PTO tool will go international
- By Patricia Daukantas
- Oct 08, 2003
A patent official is developing a tool to harmonize the Patent and Trademark Office's business processes with those of its counterparts in Europe and Japan.
Bruce B. Cox, PTO senior adviser for Extensible Markup Language technologies, demonstrated the pilot tool at a CIO Council workshop at the National Science Foundation in Arlington, Va.
In 2000 and 2001, PTO made a wide-scale transition to XML document publishing, starting by accepting patent applications in the markup language.
For 20 years PTO has cooperated with patent offices in Europe and Japan'they call themselves the Trilateral Offices''but only in the last few years has anything gotten done, and it's because of XML,' Cox said.
Under the Patent Cooperation Treaty three years ago, the three patent offices agreed on a single document type definition for patent applications, Cox said. The DTD governs how an XML-coded document should look when published.
'All patent offices do the same thing at a high level,' Cox said. Application processing, which PTO calls prosecution, starts with a search of existing patents, a so-called first action based on the search, examination and possible correspondence between PTO and the applicant, and a final decision on whether to grant the patent.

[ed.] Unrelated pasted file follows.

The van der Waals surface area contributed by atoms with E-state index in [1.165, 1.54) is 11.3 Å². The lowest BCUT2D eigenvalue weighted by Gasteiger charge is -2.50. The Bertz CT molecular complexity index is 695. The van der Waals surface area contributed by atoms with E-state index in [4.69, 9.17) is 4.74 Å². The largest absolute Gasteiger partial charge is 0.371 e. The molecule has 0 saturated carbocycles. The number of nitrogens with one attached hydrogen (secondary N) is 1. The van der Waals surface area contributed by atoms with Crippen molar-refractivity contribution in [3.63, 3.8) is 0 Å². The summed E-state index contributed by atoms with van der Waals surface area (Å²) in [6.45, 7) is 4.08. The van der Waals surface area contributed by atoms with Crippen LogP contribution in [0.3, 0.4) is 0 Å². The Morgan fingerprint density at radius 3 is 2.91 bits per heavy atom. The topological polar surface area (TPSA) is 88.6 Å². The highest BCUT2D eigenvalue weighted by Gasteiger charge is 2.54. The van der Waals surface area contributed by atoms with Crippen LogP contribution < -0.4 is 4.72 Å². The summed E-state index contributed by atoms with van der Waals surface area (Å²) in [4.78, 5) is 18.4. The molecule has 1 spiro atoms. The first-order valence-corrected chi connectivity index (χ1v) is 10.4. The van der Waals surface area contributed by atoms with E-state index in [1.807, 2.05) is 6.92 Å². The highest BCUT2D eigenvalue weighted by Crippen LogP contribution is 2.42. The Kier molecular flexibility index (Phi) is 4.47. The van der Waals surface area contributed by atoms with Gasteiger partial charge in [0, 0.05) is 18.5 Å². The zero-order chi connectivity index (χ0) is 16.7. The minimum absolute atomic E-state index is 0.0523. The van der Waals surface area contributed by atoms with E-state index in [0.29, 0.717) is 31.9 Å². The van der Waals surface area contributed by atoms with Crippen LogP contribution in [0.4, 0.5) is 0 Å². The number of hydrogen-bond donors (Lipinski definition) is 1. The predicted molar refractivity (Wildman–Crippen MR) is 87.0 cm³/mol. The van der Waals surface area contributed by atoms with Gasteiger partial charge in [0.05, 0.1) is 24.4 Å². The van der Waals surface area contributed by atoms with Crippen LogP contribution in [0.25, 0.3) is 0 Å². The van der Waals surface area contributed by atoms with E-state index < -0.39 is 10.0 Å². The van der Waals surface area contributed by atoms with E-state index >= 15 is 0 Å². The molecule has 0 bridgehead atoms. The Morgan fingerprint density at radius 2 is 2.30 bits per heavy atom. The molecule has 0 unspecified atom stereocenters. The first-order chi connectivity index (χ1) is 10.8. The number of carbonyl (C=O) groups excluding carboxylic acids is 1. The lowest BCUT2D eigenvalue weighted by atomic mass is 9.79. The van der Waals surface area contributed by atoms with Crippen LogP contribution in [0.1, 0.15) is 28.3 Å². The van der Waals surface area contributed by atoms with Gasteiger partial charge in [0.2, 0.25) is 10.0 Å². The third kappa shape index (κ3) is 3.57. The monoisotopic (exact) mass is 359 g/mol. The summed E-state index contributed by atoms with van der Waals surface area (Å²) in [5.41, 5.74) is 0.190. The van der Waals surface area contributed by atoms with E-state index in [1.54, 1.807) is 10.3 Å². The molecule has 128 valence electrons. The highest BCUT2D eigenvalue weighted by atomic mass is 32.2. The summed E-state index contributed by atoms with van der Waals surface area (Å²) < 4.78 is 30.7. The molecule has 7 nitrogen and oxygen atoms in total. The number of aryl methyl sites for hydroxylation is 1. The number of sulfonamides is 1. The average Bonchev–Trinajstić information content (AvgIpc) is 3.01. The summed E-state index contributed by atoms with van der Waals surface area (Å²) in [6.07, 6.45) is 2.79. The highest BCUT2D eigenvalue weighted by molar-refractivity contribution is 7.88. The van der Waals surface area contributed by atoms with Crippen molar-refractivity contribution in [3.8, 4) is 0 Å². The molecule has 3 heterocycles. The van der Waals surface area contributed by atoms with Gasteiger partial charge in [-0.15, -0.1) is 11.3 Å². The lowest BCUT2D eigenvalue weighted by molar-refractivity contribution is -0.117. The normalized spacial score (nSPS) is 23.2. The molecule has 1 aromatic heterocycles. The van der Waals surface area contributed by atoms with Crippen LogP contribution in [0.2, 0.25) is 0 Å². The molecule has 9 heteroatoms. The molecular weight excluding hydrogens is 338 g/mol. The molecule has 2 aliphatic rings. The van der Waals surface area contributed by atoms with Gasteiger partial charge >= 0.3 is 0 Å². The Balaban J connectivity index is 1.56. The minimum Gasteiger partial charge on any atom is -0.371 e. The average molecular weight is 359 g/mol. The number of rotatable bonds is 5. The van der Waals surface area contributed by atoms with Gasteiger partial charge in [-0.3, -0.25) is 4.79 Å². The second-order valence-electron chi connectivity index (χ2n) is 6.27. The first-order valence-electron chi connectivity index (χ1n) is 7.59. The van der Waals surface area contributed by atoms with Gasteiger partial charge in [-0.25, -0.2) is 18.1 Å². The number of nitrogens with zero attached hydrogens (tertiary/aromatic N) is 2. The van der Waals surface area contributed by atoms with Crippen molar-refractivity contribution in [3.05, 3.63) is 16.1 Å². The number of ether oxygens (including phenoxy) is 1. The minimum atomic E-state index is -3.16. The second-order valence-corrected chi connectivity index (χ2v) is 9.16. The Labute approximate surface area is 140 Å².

Cox said he wanted a high-level tool that would depict the agency's internal business processes with matching Web services.
PTO hired IBM Corp. consultants last year to describe the processes of the three patent offices, determine areas of commonality and look for places where a workload reduction would have the greatest impact.
To compare processes, the descriptions had to be rule- and culture-neutral, Cox said. He said he hopes to abstract the processes and link them to rules in the Code of Federal Regulations and the Federal Register.
Two IBM consultants and a PTO contractor from Leads Corp. of Arlington, Va., developed the pilot tool, which uses Business Process Execution Language to outline processes in text-based windows. Written in BPEL, which was co-developed by IBM, the tool could feed an IBM WebSphere application server and serve as a seed for full-blown workflow, Cox said.
Although the tool has come a long way in the past few months, Cox said, he doesn't yet have funding for personnel to finish and maintain it.